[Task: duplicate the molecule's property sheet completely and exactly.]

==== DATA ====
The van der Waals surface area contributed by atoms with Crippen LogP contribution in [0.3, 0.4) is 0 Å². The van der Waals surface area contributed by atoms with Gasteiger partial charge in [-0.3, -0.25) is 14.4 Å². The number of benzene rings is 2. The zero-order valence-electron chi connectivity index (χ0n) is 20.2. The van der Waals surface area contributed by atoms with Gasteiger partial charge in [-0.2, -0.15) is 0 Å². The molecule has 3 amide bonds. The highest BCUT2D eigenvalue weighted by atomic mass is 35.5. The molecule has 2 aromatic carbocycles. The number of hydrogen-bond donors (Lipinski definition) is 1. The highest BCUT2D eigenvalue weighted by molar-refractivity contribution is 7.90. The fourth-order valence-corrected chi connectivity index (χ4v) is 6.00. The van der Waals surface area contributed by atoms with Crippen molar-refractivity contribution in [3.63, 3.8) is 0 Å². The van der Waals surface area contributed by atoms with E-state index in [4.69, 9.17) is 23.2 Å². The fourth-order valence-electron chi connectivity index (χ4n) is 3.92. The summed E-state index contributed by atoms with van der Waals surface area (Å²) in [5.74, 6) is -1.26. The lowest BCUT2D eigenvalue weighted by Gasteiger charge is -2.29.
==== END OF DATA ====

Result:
The van der Waals surface area contributed by atoms with Crippen LogP contribution in [0.3, 0.4) is 0 Å². The van der Waals surface area contributed by atoms with Gasteiger partial charge in [-0.3, -0.25) is 14.4 Å². The number of benzene rings is 2. The zero-order valence-electron chi connectivity index (χ0n) is 20.2. The van der Waals surface area contributed by atoms with Gasteiger partial charge in [-0.2, -0.15) is 0 Å². The molecule has 3 amide bonds. The highest BCUT2D eigenvalue weighted by atomic mass is 35.5. The molecule has 2 aromatic carbocycles. The number of hydrogen-bond donors (Lipinski definition) is 1. The highest BCUT2D eigenvalue weighted by molar-refractivity contribution is 7.90. The fourth-order valence-corrected chi connectivity index (χ4v) is 6.00. The van der Waals surface area contributed by atoms with Crippen molar-refractivity contribution in [3.63, 3.8) is 0 Å². The van der Waals surface area contributed by atoms with E-state index in [4.69, 9.17) is 23.2 Å². The fourth-order valence-electron chi connectivity index (χ4n) is 3.92. The summed E-state index contributed by atoms with van der Waals surface area (Å²) in [5.74, 6) is -1.26. The lowest BCUT2D eigenvalue weighted by Gasteiger charge is -2.29.